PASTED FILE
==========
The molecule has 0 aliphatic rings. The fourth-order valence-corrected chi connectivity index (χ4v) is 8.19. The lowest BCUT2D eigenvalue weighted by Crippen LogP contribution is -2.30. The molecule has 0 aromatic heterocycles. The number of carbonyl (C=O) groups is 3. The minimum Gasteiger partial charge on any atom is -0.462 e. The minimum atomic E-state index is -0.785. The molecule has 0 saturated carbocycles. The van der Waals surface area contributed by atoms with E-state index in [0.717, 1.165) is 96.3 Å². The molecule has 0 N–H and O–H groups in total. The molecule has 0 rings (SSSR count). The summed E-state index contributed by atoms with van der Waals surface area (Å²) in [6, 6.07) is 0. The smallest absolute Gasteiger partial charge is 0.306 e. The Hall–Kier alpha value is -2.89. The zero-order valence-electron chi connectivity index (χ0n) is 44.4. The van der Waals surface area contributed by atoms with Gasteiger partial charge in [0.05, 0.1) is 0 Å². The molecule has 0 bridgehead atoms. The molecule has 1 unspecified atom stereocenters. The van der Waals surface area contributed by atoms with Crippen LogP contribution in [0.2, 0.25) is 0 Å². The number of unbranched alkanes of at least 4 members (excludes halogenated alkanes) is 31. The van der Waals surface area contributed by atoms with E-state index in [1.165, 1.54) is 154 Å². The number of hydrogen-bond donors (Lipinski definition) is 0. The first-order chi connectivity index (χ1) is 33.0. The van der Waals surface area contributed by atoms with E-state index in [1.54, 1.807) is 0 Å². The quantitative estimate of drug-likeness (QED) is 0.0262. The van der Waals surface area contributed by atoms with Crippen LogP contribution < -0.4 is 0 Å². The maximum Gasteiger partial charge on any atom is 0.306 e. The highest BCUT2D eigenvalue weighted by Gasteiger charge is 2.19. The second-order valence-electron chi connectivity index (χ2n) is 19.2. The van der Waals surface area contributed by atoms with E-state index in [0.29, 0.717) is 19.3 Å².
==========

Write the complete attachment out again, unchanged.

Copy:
The molecule has 0 aliphatic rings. The fourth-order valence-corrected chi connectivity index (χ4v) is 8.19. The lowest BCUT2D eigenvalue weighted by Crippen LogP contribution is -2.30. The molecule has 0 aromatic heterocycles. The number of carbonyl (C=O) groups is 3. The minimum Gasteiger partial charge on any atom is -0.462 e. The minimum atomic E-state index is -0.785. The molecule has 0 saturated carbocycles. The van der Waals surface area contributed by atoms with E-state index in [0.717, 1.165) is 96.3 Å². The molecule has 0 N–H and O–H groups in total. The molecule has 0 rings (SSSR count). The summed E-state index contributed by atoms with van der Waals surface area (Å²) in [6, 6.07) is 0. The smallest absolute Gasteiger partial charge is 0.306 e. The Hall–Kier alpha value is -2.89. The zero-order valence-electron chi connectivity index (χ0n) is 44.4. The van der Waals surface area contributed by atoms with Gasteiger partial charge in [0.05, 0.1) is 0 Å². The molecule has 0 bridgehead atoms. The molecule has 1 unspecified atom stereocenters. The van der Waals surface area contributed by atoms with Crippen LogP contribution in [0.2, 0.25) is 0 Å². The number of unbranched alkanes of at least 4 members (excludes halogenated alkanes) is 31. The van der Waals surface area contributed by atoms with E-state index in [1.165, 1.54) is 154 Å². The number of hydrogen-bond donors (Lipinski definition) is 0. The first-order chi connectivity index (χ1) is 33.0. The van der Waals surface area contributed by atoms with E-state index in [1.54, 1.807) is 0 Å². The quantitative estimate of drug-likeness (QED) is 0.0262. The van der Waals surface area contributed by atoms with Crippen LogP contribution < -0.4 is 0 Å². The maximum Gasteiger partial charge on any atom is 0.306 e. The highest BCUT2D eigenvalue weighted by Gasteiger charge is 2.19. The second-order valence-electron chi connectivity index (χ2n) is 19.2. The van der Waals surface area contributed by atoms with E-state index in [0.29, 0.717) is 19.3 Å².